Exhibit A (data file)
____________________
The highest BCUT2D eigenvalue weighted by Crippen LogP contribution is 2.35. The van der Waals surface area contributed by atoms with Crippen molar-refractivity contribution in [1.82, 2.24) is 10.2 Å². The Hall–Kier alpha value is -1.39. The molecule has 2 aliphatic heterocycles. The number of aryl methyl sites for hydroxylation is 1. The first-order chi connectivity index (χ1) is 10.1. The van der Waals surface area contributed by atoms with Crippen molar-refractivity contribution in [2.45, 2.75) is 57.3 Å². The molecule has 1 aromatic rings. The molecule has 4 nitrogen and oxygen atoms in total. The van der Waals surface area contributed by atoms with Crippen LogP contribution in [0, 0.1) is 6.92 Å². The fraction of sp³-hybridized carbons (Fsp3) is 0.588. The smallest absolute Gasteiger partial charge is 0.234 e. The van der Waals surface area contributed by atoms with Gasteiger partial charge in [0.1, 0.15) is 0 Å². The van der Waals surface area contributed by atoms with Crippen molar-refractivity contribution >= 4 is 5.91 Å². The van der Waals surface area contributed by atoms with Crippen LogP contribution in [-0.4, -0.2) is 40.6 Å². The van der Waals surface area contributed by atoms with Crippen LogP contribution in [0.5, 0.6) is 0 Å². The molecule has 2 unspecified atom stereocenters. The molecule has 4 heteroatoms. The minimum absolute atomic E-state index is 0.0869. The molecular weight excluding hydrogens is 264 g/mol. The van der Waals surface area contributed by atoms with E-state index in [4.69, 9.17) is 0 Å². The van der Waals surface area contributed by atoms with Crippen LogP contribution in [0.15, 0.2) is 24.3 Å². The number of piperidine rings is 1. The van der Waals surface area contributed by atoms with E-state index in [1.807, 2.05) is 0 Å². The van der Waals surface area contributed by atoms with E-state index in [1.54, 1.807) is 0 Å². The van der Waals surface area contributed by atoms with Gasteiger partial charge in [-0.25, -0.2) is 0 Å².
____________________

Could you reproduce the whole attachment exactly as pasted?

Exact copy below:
The highest BCUT2D eigenvalue weighted by Crippen LogP contribution is 2.35. The van der Waals surface area contributed by atoms with Crippen molar-refractivity contribution in [1.82, 2.24) is 10.2 Å². The Hall–Kier alpha value is -1.39. The molecule has 2 aliphatic heterocycles. The number of aryl methyl sites for hydroxylation is 1. The first-order chi connectivity index (χ1) is 10.1. The van der Waals surface area contributed by atoms with Crippen molar-refractivity contribution in [2.45, 2.75) is 57.3 Å². The molecule has 1 aromatic rings. The molecule has 4 nitrogen and oxygen atoms in total. The van der Waals surface area contributed by atoms with Crippen LogP contribution in [0, 0.1) is 6.92 Å². The fraction of sp³-hybridized carbons (Fsp3) is 0.588. The smallest absolute Gasteiger partial charge is 0.234 e. The van der Waals surface area contributed by atoms with Gasteiger partial charge in [0.1, 0.15) is 0 Å². The van der Waals surface area contributed by atoms with Crippen molar-refractivity contribution >= 4 is 5.91 Å². The van der Waals surface area contributed by atoms with Crippen LogP contribution in [-0.4, -0.2) is 40.6 Å². The van der Waals surface area contributed by atoms with Crippen LogP contribution in [0.5, 0.6) is 0 Å². The molecule has 2 unspecified atom stereocenters. The molecule has 4 heteroatoms. The minimum absolute atomic E-state index is 0.0869. The molecular weight excluding hydrogens is 264 g/mol. The van der Waals surface area contributed by atoms with E-state index in [4.69, 9.17) is 0 Å². The van der Waals surface area contributed by atoms with Crippen LogP contribution in [0.15, 0.2) is 24.3 Å². The number of piperidine rings is 1. The van der Waals surface area contributed by atoms with E-state index in [1.807, 2.05) is 0 Å². The van der Waals surface area contributed by atoms with E-state index in [1.54, 1.807) is 0 Å². The van der Waals surface area contributed by atoms with Gasteiger partial charge in [-0.25, -0.2) is 0 Å².